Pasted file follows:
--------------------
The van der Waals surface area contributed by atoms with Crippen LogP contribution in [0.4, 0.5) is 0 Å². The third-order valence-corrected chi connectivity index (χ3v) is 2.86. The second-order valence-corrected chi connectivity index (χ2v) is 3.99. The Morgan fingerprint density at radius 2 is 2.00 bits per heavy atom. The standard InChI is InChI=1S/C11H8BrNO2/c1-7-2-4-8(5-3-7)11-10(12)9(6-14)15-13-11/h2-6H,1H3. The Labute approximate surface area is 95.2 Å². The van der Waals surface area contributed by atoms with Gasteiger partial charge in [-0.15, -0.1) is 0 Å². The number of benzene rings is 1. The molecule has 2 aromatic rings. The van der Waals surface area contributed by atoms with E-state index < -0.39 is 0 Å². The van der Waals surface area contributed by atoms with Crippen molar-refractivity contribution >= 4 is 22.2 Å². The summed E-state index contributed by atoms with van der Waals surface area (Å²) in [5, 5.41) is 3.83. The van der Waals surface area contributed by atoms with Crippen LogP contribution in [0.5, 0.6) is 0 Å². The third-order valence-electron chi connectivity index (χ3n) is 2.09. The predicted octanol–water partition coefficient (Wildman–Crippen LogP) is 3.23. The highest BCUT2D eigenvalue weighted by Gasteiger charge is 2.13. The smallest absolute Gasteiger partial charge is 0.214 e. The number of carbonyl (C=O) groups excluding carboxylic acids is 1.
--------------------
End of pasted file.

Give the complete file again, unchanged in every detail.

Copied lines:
The van der Waals surface area contributed by atoms with Crippen LogP contribution in [0.4, 0.5) is 0 Å². The third-order valence-corrected chi connectivity index (χ3v) is 2.86. The second-order valence-corrected chi connectivity index (χ2v) is 3.99. The Morgan fingerprint density at radius 2 is 2.00 bits per heavy atom. The standard InChI is InChI=1S/C11H8BrNO2/c1-7-2-4-8(5-3-7)11-10(12)9(6-14)15-13-11/h2-6H,1H3. The Labute approximate surface area is 95.2 Å². The van der Waals surface area contributed by atoms with Gasteiger partial charge in [-0.15, -0.1) is 0 Å². The number of benzene rings is 1. The molecule has 2 aromatic rings. The van der Waals surface area contributed by atoms with E-state index < -0.39 is 0 Å². The van der Waals surface area contributed by atoms with Crippen molar-refractivity contribution >= 4 is 22.2 Å². The summed E-state index contributed by atoms with van der Waals surface area (Å²) in [5, 5.41) is 3.83. The van der Waals surface area contributed by atoms with Crippen LogP contribution in [0.5, 0.6) is 0 Å². The third-order valence-electron chi connectivity index (χ3n) is 2.09. The predicted octanol–water partition coefficient (Wildman–Crippen LogP) is 3.23. The highest BCUT2D eigenvalue weighted by Gasteiger charge is 2.13. The smallest absolute Gasteiger partial charge is 0.214 e. The number of carbonyl (C=O) groups excluding carboxylic acids is 1.